24 The right tools? Ask your community what really matters: –Culture Capture –Framing + Focusing Tools Focus groups (or individual calls or surveys if absolutely necessary) Simple (but profound) questions whose meaning is left up to the participants – open-ended Hugh Mackay social research methodology – ask the question, shut up and listen to the answer Usually sessions of minutes in length Aggregate like groups of stakeholder categories: students, staff, leaders, Board, parents, alumni, relevant community groups Report back in full and in summary – patterns, trends and also outstanding outlier comments

25 Culture Capture What characterises us? –Focus on identity What do we want to become? –Focus on aspiration What’s the best way to get there? –Focus on broad agency and strategy What works for us? –Focus on cultural strengths What doesn’t work for us? –Focus on cultural weaknesses How will we know when we get there? –Focus on standards, milestones and benchmarks

26 Framing + Focusing For each key concept identified from Culture Capture: How do we connect to this concept? –Focus on context, current relationships and strategies How might we nurture this concept? –Focus on potential methods for strengthening these connections What challenges do we face in connecting to this concept? –Focus on opportunities, threats, targets and barriers that we need to prepare for What might we do differently in relation to this concept? –Focus on change, change management and building a learning community to help with the necessary transitions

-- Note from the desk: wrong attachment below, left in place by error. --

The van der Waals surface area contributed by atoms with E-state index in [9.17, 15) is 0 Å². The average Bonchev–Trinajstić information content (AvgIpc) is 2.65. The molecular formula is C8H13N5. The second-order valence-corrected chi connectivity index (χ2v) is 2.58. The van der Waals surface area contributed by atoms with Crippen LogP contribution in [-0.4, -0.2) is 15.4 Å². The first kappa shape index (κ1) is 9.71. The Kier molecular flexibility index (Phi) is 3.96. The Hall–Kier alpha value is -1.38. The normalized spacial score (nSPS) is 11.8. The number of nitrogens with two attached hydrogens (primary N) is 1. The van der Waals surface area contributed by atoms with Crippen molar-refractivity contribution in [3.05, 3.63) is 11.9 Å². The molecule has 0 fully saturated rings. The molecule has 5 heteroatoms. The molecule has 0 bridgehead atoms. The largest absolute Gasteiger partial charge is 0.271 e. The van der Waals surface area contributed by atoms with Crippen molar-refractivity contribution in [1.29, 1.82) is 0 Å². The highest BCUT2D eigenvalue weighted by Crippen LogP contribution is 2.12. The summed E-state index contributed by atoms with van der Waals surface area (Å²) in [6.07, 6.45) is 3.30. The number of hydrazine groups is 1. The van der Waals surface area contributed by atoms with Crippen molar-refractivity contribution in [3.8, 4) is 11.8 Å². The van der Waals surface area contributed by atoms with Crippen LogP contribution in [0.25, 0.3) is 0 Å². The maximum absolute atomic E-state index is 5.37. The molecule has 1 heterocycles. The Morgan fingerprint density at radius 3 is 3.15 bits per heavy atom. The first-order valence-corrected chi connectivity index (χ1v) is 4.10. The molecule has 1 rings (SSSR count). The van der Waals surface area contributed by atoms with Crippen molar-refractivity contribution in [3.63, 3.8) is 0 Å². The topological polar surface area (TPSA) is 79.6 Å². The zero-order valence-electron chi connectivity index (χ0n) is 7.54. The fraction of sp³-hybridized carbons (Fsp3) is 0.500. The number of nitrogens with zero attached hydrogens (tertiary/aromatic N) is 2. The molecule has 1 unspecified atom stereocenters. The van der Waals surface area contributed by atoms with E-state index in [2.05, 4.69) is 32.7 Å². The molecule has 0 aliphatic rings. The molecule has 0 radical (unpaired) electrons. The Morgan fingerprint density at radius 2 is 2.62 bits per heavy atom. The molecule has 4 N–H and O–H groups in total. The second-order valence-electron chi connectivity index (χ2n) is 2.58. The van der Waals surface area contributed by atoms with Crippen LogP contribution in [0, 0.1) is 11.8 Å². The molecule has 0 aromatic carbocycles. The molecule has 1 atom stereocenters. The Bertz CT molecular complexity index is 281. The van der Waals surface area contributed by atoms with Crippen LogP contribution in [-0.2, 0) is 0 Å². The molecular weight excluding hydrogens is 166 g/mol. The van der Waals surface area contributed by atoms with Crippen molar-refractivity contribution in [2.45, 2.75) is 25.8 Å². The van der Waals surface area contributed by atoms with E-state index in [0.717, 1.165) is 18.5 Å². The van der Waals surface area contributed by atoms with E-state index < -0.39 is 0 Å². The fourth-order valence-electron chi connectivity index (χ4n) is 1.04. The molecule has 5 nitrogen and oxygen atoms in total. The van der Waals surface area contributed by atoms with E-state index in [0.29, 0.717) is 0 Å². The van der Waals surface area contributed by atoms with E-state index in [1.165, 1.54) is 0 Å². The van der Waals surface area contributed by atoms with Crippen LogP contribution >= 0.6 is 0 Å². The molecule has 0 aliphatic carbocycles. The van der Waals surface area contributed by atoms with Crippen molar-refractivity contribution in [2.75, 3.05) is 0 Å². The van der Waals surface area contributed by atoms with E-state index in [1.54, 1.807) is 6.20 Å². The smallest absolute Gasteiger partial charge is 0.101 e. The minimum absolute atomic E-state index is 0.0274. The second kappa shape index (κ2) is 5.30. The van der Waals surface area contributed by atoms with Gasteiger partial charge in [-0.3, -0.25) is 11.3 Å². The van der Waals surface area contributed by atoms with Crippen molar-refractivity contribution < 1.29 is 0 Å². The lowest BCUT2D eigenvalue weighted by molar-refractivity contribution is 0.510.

27 3 Things to Take Away about the Culture Capture Process 1.Honour the process: Ask the same questions every time and build them in to the processes of the whole school. 2.Keep it simple: Complicated dashboards work for a handful of us; just about anyone in your school can understand a simple matrix that is used again and again. 3.Framework = alignment: Linking everything to a common framework provides the alignment we need.

28 Then … We engage our community We promote the desired activity We communicate the stories We integrate the messages We influence the conversation And we build our specific advancement activity into the context and daily practice of our culture of sacrificial giving

29 So what do we do as advancement professionals? We support the establishment of the aims and words that describe the desired culture … We help conduct the educational and educational support activity … We go back to our community and ask the right questions … We gather data … We report back and help the culture to evolve in the way we want it to evolve with the help of our community … We target philanthropy, we build an expectation that everyone gives, we talk about it, we integrate it into our community, we amend our practice according to it, we review what we do to enhance the culture year by year. (Adapted from CIRCLE’s ongoing work with St Vincent’s College, Potts Point, Australia)

30 5 Assumptions about Philanthropy in Schools Reciprocity: People giving sacrificially encourages other people to give sacrificially Transference: People giving sacrificially in one area of school life leads to people giving sacrificially in other areas of school life Relevance: When one person gives, everyone wins Alignment: An educational culture of service demonstrated through student philanthropic activity promotes a culture of philanthropy in educational support Student-Centredness: When we place students at the core of activity and resist the appearance of corporate culture, people feel more comfortable about giving sacrificially

31 Building Values of Compassionate Justice A school’s quest to align core business and philanthropy The CIRCLE Culture Capture Process CASE APAC March 2014 Your questions?

32 Dr Phil Cummins | |